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A new report from Christian Aid demonstrates that a more promising approach to reducing poverty and protecting the climate is possible. More than one billion people neither have access to clean water nor modern energy.

Lesotho Collection | South African History Online

The situation is particularly precarious in sub-Saharan Africa, where 70 percent of the population — and a much higher percentage of rural people — have no access to electricity and clean water supply. Over the past 50 years, centralized water and power projects have largely bypassed these population groups.

Lesotho plans to diversify its economy through fruit farming

Over the past two months, the powerful Group of 20 , the World Bank and other development banks have produced three reports on how to tackle the infrastructure needs of the poor. Unlike in the past, they have not consulted civil society — let alone poor people — on this challenge.

The G20 simply outsourced the task to a high-level panel of experts, primarily from the private sector. The three reports all make similar suggestions:.

Infrastructure Finance

Farmers affected by the Lesotho Highland Water Project. The banks propose to focus support on big, complex projects such as large dams, transmission lines and transport networks that can modernize and transform whole regions. The second pillar of the new strategy is to strengthen support for private infrastructure investments.

And even though the strategy papers acknowledge that percent of project values are lost to corruption and mismanagement, they all propose to make procurement rules, which aim to cut down on corrupt practices, more flexible. The new documents only pay lip service to poverty reduction, environmental protection, and climate change. The G20 report for example includes a list of six criteria, according to which development banks should prioritize future infrastructure projects.

Electricity from Grand Inga would serve far-away places. One project is used again and again to illustrate the new approach: the Inga Dam on the Congo River.

3E (PTY) LTD Lesotho

This example is telling. Its first stage — the Inga 1 and 2 dams — have turned into an expensive white elephant that hardly provides any benefits to the poor. Even the rehabilitation that the World Bank is currently funding has turned into a bottomless pit of mismanagement.

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It has low gross national income, and a significant poverty level. To ameliorate this condition, the government has embarked on a pro-poor, growth strategy that includes public, and private investment in infrastructure.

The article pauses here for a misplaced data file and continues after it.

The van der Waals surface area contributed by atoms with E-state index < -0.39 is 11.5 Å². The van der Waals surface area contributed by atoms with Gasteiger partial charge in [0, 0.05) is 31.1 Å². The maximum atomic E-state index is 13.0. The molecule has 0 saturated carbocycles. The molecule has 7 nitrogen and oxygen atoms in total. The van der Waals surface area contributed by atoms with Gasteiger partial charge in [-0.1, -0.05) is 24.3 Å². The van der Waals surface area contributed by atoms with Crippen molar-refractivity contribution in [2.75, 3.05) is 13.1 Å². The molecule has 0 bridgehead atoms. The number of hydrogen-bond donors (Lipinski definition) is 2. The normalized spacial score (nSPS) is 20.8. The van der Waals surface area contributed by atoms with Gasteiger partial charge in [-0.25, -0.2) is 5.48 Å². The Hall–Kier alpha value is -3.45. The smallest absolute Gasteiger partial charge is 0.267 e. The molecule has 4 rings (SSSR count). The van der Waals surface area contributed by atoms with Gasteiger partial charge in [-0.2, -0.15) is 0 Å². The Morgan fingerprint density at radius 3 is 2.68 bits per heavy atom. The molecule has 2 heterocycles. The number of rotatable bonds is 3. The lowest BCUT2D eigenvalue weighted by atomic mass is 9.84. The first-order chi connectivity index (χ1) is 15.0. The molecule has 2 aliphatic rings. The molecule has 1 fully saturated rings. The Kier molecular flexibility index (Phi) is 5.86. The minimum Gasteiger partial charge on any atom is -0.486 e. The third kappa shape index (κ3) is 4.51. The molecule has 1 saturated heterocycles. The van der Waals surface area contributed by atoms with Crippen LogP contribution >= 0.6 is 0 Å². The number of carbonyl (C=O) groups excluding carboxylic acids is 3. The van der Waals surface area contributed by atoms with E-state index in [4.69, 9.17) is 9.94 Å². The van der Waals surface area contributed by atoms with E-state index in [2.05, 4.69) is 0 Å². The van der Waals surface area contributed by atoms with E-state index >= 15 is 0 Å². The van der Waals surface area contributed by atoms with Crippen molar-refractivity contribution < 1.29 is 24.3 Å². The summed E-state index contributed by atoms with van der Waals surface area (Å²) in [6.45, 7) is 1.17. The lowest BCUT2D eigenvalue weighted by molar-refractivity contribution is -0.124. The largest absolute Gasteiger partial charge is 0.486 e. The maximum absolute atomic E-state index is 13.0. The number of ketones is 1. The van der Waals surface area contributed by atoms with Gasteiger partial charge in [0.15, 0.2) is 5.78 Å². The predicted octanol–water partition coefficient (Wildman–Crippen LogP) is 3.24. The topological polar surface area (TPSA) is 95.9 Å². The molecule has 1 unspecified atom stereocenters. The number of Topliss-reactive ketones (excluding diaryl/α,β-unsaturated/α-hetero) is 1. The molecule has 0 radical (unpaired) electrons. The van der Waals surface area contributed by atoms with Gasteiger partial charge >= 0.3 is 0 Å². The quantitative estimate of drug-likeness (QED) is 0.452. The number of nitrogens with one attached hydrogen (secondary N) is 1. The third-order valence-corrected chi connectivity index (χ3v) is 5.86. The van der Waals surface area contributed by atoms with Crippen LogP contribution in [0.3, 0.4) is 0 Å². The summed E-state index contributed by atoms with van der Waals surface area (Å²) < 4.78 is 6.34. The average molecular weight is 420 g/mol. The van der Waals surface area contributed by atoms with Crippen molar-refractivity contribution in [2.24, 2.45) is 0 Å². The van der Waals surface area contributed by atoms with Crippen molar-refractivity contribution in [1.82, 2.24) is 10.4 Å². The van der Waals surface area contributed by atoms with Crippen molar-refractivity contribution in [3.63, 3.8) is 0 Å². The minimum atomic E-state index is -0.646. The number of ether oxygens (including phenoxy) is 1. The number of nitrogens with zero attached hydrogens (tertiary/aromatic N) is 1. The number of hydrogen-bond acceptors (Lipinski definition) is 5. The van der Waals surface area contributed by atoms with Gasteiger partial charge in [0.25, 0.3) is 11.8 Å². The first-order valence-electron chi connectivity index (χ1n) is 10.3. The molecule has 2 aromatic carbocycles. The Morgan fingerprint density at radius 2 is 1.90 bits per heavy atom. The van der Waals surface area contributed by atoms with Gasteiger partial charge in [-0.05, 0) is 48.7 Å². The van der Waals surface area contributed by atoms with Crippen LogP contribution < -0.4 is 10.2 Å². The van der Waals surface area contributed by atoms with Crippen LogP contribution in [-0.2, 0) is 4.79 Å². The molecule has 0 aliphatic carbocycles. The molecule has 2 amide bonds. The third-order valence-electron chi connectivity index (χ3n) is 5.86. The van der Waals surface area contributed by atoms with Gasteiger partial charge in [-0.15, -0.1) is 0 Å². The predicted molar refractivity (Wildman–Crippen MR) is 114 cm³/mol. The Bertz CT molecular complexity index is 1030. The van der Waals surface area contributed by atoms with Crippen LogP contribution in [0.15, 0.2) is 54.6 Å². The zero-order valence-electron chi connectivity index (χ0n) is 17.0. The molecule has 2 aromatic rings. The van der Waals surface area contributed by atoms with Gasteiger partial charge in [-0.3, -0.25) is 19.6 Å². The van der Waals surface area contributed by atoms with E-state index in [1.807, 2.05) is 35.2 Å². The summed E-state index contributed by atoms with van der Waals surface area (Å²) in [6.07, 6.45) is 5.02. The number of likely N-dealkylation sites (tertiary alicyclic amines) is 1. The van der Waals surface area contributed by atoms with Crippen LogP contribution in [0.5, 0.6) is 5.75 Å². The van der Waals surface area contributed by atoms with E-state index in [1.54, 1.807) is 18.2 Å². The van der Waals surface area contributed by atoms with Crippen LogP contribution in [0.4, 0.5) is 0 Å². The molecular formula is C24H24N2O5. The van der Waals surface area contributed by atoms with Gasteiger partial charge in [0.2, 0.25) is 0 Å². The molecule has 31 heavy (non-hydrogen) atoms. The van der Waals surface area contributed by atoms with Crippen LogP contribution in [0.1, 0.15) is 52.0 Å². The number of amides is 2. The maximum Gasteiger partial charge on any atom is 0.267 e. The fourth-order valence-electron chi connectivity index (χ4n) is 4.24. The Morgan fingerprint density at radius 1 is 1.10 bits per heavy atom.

It explores the level of private participation at this phase in the evolution of the reforms, which is considerable, given the country's small size, limited institutional capacity, and lack of public and private investment capital. Telecommunications has recorded the most significant reform of any of the infrastructure sectors. Other than telecommunications, reforms in other sectors have not advanced significantly. Not surprisingly, the report identifies specific lessons learned from the telecommunications sector, and examines their relevance to reform efforts under way in the other sectors.

In summary, this report finds that private participation in infrastructure could offer Lesotho three key advantages: 1 augmenting budget resources in cases where the private sector undertakes to finance projects, or services that would not otherwise be funded, 2 improving the quality and efficiency of service delivery, and, 3 accelerating investments in infrastructure.

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By the same token, the report makes clear that private participation in infrastructure PPI carries significant down-side risks that, despite the best of intentions, could lead to negative fiscal impacts, lower than expected service quality, disruptions to service, or more dire consequences. The report presents an action plan with three primary elements: 1 the creation of a PPI Facilitation Unit to assist line ministries in implementing PPI projects; 2 specific priorities pertinent to each respective infrastructure sector; and, 3 cross-cutting reform measures addressing policy, regulatory, and legal actions needed to provide an enabling framework, and facilitating environment for PPI projects.

Public-Private Infrastructure Advisory Facility, Handle: RePEc:wbk:wbpubs as.

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